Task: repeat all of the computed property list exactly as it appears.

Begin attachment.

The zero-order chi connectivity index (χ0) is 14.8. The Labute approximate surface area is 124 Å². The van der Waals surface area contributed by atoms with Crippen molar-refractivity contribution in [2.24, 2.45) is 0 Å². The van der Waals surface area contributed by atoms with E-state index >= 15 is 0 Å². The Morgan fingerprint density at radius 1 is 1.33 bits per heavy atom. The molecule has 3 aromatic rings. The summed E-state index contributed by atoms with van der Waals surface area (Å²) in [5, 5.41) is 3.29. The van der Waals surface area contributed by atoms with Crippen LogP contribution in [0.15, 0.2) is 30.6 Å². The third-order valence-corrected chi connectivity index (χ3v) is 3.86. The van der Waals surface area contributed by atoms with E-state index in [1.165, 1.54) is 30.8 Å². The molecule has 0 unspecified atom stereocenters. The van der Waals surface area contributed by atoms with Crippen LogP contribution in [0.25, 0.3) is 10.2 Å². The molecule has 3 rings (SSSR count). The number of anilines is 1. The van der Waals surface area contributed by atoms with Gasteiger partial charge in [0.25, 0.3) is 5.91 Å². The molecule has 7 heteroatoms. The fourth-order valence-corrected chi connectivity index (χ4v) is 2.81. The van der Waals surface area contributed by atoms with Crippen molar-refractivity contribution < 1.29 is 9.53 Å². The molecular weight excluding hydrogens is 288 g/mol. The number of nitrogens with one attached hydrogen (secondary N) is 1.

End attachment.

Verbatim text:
The zero-order chi connectivity index (χ0) is 14.8. The Labute approximate surface area is 124 Å². The van der Waals surface area contributed by atoms with Crippen molar-refractivity contribution in [2.24, 2.45) is 0 Å². The van der Waals surface area contributed by atoms with E-state index >= 15 is 0 Å². The Morgan fingerprint density at radius 1 is 1.33 bits per heavy atom. The molecule has 3 aromatic rings. The summed E-state index contributed by atoms with van der Waals surface area (Å²) in [5, 5.41) is 3.29. The van der Waals surface area contributed by atoms with Crippen LogP contribution in [0.15, 0.2) is 30.6 Å². The third-order valence-corrected chi connectivity index (χ3v) is 3.86. The van der Waals surface area contributed by atoms with E-state index in [1.165, 1.54) is 30.8 Å². The molecule has 0 unspecified atom stereocenters. The van der Waals surface area contributed by atoms with Crippen LogP contribution in [0.25, 0.3) is 10.2 Å². The molecule has 3 rings (SSSR count). The number of anilines is 1. The van der Waals surface area contributed by atoms with Gasteiger partial charge in [0.25, 0.3) is 5.91 Å². The molecule has 7 heteroatoms. The fourth-order valence-corrected chi connectivity index (χ4v) is 2.81. The van der Waals surface area contributed by atoms with Crippen molar-refractivity contribution < 1.29 is 9.53 Å². The molecular weight excluding hydrogens is 288 g/mol. The number of nitrogens with one attached hydrogen (secondary N) is 1.